Compliance will not be mandatory for commentaries, a point subtly reinforced by NZX’s decision (in response to submissions) to change the term to “commentary” as opposed to “best practice commentary”. But they still reflect encouraged behaviours and will drive investor expectations, so the chamber of the gun is not completely empty.
Key areas of focus
There are three key areas of focus: diversity; environmental, social and governance (ESG) reporting; and remuneration.
The mandatory requirement to disclose a quantitative gender breakdown will remain, but will be supported by a new recommendation that all issuers should adopt and disclose a diversity policy which addresses gender diversity “at a minimum”. We welcome this change.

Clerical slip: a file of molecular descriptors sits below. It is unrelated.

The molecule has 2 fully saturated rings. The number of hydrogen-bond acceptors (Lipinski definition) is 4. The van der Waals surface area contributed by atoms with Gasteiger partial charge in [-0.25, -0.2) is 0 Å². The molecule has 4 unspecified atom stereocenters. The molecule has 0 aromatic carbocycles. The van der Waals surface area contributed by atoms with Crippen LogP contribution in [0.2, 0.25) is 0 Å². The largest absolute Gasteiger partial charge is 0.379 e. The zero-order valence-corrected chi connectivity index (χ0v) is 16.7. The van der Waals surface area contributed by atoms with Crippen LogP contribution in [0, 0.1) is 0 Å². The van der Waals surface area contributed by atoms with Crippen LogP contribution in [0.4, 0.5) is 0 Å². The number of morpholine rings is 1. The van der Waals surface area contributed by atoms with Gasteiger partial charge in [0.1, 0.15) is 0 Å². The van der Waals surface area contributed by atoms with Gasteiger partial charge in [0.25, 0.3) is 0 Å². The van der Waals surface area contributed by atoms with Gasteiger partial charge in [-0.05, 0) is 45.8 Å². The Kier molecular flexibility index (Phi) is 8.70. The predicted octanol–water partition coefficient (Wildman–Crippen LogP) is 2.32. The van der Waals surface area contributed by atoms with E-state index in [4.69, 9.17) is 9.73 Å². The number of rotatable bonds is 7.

No specific requirements are proposed around ESG, health and safety (H&S) or cyber security disclosure but the proposed commentary notes their significance. And there will be a “comply or explain” requirement to have management policies and procedures in place relating to “key risks” and to regularly monitor performance in relation to these.
NZX is also planning to develop guidance for New Zealand issuers based on the Sustainable Stock Exchange Initiative and to give its imprimatur to the alternative Global Reporting Initiative (local adherents of which include Z Energy). We think this change strikes the right balance.
There are three recommendations which respond to investor calls for greater transparency:
- issuers must have a formal and transparent method to recommend director remuneration packages to shareholders and must clearly disclose actual director remuneration